Season One, Episode Three — “Denial, Anger, Acceptance”

© Copyright 2016, Home Box Office. All Rights Reserved.

© Copyright 2016, Home Box Office. All Rights Reserved.

By Brandy Dykhuizen. Themes of grief run rampant throughout The Sopranos’ third episode, as Tony struggles to come to terms with the senseless and painful deterioration of Jackie Aprile. Meanwhile Artie begins the long uphill battle with his insurance company over the loss of his restaurant. Denial, anger and acceptance are three of the five stages of grief as postulated by the Kübler-Ross model, though the majority of the action within this episode makes a clear orbit around that second stage.

While acceptance is the furthest thing from Tony’s mind in terms of the lifetime of trauma his mother has inflicted, watching Jackie be eaten away by a force so far outside of his control helps him acknowledge that sometimes terrible, humiliating things happen for no reason. We see him course through denial with Melfi, almost bragging about how his friend is too tough for fate’s wheel to turn him. The anger, as per usual, gets doled out mostly to unsuspecting onlookers. Tony’s real moment of truth lies in the grievously sad one-sided exchange between him and Jackie in the hospital, with Tony giddily relating his bullying of the Teitelmans while slowly coming to the uncomfortable realization that Jackie can’t really hear him over the sound of his own fever-babble.

Of course Tony bottles it up, only to unleash it on poor Artie Bucco, who just wants someone to commiserate with about the loss of his restaurant. In a beautiful scene between two old friends, Artie and Tony, big strong adult men, resort to their elementary school method of settling disputes and engage in a food fight in the Soprano’s kitchen during the silent auction. This brings them both full circle (for the time being), to accepting the absurdity of life, taking time out during a completely inappropriate event to just let it all out — to refresh their lasting bond. Tony’s psychological awakenings are gonna be a real struggle, and it won’t just be Melfi who will be stuck shouldering the weight.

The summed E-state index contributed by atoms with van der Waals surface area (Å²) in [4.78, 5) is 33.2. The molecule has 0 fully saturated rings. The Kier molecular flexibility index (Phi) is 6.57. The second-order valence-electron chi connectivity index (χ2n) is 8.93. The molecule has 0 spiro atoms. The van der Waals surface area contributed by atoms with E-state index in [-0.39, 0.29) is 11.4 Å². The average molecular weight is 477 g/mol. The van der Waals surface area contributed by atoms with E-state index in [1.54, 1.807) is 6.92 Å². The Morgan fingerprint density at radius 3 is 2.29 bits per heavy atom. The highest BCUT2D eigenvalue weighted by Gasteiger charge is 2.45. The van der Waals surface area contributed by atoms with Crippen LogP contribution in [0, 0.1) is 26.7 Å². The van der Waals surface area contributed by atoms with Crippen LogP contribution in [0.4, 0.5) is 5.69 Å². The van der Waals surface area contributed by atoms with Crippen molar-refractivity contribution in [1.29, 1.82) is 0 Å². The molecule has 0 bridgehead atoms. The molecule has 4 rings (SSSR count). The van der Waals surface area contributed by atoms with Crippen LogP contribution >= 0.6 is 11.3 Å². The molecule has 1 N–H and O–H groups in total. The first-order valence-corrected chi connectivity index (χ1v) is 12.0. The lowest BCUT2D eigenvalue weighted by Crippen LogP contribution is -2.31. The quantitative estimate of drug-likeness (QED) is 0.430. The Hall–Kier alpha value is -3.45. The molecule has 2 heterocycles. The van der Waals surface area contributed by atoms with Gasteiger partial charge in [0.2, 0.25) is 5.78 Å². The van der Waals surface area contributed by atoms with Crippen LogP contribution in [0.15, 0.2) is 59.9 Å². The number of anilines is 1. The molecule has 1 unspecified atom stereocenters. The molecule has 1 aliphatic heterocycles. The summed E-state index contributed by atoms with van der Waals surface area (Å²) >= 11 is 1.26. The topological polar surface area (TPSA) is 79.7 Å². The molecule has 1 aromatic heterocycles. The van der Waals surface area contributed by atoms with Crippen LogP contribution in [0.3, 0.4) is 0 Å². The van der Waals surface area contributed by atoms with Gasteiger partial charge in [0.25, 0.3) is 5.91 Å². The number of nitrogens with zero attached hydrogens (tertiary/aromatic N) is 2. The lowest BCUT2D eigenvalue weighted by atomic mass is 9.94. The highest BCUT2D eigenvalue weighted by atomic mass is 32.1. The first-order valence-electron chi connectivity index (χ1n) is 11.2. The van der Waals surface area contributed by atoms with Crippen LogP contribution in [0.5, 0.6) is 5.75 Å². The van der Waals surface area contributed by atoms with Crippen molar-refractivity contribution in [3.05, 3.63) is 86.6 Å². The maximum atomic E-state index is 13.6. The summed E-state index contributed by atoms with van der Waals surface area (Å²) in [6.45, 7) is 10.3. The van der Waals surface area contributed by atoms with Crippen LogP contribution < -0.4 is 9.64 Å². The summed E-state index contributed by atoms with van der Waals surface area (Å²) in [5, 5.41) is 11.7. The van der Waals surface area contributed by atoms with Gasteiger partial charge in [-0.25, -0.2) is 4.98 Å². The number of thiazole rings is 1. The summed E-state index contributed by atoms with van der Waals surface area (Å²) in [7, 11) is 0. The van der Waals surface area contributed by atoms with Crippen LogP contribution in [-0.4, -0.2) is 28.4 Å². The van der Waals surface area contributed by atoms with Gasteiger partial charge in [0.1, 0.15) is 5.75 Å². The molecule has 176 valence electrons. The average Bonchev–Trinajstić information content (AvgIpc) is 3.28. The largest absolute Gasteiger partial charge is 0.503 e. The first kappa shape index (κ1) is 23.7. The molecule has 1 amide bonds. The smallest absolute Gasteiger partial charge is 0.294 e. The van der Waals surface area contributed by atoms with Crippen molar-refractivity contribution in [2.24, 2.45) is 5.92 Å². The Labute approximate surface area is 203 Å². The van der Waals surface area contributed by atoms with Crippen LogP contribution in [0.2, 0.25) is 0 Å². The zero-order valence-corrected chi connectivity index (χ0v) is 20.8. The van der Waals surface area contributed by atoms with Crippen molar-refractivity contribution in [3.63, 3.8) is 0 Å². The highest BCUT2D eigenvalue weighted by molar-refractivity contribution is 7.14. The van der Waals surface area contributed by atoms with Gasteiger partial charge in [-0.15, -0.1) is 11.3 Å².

WHAT WORKED: While we’ve mentioned the obvious disparities between the generations that influence the interactions between the characters, we get more of a glimpse of Tony’s arrested development as his anger bubbles closer and closer to the surface. He may think of himself as a sad clown, keeping a brave and happy face while crying on the inside, but we see it’s much more complicated than that. Melfi has the power to tease out the petulant, sulky schoolboy just under Tony’s skin. He’s every bit as spoiled and querulous as his teenage daughter, as he huffs and puffs through through the sessions and stamps his feet at the idea of a shrink telling him how he feels towards his mother. In his paranoid accusations that Melfi’s lobby painting is merely a bit of trickery she must be using to see inside his mind, we meet a Tony that feels the world is out to get him, and indeed we are introduced to another one of the show’s great themes: taking responsibility for your actions, and how ignoring (or shooting) your problems until they go away will only result in one epic disaster after another.

WHAT DIDN’T: It seems like many series that take place in/near NYC run the risk of relying too heavily on pigeonholing the ethnic and religious groups that make the city such a phenomenal place to inhabit. The Sopranos went ahead and took it there with Shlomo lamenting over turning Tony into a Golem as he attempted to pull a total shyster move over on the mob. The melodrama employed in this scene would feel more at home in a Law & Order holding cell than pouring out the mouth of the head of a prominent Hasidic family.